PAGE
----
After his days with the Twins he played for a couple of years in Japan with the Giants and has a card in the 1995 Tokyo Snack set (the de facto Calbee set from that year).
The front of the card is pretty cool, showing Mack taking batting practice. The back though is strange:
It gives his statistics from the 1992-1994 seasons with the Giants. Its not very impressive, he went 0 for 0 in each of those seasons for a cumulative .000 batting average.
The reason for this lacklustre performance is that he didn't play for the Giants in any of those seasons, he was still playing for the Twins in Minnesota. But the card clearly says "巨" next to each of those years in brackets, which is the kanji for "Giant".
It definitely gives him short shrift as in the 1992 season, where he hit .000 in NPB, he also hit .315 for the Twins and finished 5th in the AL batting race.
Anyway, this is just a kind of odd thing, I have no idea why they did it. Other cards in the set with new players don't have 3 years of fictitious statistics on the back. One possible explanation is that this set is one of the first Calbee sets where they featured a player's full career statistics (maybe the first? I have to double check that). Perhaps, being new, they simply weren't very good at it. This is evident in the confusing order they put the stats in, with the most recent season at the top and going down from there, the opposite of what pretty much all other card makers do.
The card incidentally seems to have been released relatively late in 1995 as the text on the back makes reference to a game played against the Dragons on May 21st in which he hit a 2 run sayonara home run.
Tuesday, February 14, 2017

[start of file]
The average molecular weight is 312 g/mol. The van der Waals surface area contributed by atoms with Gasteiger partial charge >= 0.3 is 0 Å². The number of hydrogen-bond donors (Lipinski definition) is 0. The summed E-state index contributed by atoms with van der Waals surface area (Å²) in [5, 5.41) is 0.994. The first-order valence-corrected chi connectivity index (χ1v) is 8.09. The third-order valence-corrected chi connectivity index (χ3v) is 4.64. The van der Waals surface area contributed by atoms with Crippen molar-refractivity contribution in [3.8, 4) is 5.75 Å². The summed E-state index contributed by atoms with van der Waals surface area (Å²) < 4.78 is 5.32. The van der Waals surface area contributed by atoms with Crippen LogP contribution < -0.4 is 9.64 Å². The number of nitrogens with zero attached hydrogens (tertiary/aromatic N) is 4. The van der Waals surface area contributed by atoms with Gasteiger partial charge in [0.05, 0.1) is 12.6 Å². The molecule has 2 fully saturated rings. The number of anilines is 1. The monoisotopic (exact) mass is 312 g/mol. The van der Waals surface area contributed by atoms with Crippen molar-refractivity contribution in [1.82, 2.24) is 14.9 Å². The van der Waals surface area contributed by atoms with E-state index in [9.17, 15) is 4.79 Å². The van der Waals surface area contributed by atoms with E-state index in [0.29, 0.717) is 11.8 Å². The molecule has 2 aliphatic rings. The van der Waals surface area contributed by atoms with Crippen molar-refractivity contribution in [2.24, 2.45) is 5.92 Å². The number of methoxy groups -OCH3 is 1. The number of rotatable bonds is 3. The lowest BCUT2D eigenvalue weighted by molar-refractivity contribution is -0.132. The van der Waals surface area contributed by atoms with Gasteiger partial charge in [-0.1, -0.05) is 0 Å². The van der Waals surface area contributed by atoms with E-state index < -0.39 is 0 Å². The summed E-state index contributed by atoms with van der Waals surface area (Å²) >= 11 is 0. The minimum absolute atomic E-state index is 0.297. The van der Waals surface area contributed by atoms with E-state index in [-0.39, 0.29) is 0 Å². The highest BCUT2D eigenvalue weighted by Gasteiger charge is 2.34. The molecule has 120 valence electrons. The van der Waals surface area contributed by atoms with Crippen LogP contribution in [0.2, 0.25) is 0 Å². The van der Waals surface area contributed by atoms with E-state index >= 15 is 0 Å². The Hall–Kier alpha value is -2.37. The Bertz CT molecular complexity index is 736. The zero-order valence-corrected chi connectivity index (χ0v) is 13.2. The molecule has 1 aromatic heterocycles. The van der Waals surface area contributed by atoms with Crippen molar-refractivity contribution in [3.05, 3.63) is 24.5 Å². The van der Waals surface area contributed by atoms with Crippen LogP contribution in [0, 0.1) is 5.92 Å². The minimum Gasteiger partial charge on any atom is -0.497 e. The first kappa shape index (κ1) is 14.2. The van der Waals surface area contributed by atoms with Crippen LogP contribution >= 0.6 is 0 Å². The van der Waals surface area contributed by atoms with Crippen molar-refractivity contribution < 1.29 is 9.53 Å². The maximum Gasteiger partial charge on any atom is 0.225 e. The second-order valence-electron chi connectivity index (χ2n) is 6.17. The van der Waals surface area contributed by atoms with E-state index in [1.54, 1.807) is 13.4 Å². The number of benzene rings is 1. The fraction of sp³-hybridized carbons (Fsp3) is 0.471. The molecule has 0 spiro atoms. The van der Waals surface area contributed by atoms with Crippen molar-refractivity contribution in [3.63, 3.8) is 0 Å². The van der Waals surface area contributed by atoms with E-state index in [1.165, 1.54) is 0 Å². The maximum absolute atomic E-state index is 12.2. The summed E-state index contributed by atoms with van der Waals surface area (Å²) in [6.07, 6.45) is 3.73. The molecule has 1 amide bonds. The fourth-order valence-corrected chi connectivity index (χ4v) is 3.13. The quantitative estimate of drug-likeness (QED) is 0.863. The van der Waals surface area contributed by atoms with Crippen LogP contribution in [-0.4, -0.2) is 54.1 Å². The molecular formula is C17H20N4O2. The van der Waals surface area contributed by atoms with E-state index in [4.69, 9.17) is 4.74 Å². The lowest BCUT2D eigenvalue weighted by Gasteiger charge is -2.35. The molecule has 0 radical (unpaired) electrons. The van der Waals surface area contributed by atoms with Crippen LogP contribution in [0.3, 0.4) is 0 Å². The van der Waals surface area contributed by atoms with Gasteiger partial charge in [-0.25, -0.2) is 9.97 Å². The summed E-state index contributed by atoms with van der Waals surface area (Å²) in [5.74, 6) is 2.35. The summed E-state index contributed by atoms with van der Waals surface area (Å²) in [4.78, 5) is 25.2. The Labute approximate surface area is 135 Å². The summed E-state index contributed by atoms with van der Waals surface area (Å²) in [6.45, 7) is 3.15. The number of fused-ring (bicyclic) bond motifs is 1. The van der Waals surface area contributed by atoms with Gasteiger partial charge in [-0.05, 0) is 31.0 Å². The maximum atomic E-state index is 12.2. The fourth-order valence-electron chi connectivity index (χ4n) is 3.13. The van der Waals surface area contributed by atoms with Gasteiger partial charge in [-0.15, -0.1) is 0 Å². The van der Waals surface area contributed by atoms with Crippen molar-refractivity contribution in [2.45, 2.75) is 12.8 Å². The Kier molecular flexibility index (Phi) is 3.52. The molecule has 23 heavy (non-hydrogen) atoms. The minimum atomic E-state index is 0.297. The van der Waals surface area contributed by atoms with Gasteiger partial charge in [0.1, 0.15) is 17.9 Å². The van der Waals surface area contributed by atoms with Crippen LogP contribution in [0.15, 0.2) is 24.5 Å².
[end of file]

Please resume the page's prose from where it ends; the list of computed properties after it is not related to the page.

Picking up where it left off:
I decided on O'Doul to be my big intro to the 1933 set (and likely my only card from it given the prices) because he is such a big figure in Japanese baseball history. He has two cards in the set, I much prefer this one in part because it has a more attractive image of him in his Dodgers digs and in part because it actually mentions his contribution to Japanese baseball on the back:
"Last winter went to Japan and taught batting to University of Tokio players. Likes to play golf and does it well."
Finding American cards which mention Japan like that might be an interesting (and difficult to catalogue) collecting goal.
O'Doul is the holder of one interesting MLB record. He has the highest career batting average (of players with more than 3,000 ABs) of anyone not in the Hall of Fame. He was a 349 career hitter, which is absolutely insane, but did that within the span of a relatively small number of extremely dominant seasons. When you add to that his importance in promoting the connections between the Japanese and American games though I think he might be worthy of consideration for the Hall.
This one is a nice mid-grade one. Its graded by PSA, which I am not a huge fan of but I think I will leave it in that holder for the meantime since he is basically safe in there.
Thursday, February 9, 2017
I am kind of a fan of cards featuring Sadaharu Oh's swing and his distinctive stance. Mainly because he used them, usually in combination, to hit a baseball a lot. The above two cards are #418 and #420 from the 1974 Calbee set, both from the "ON Series" (O for Oh, N for Nagashima = ON) which fall into this category.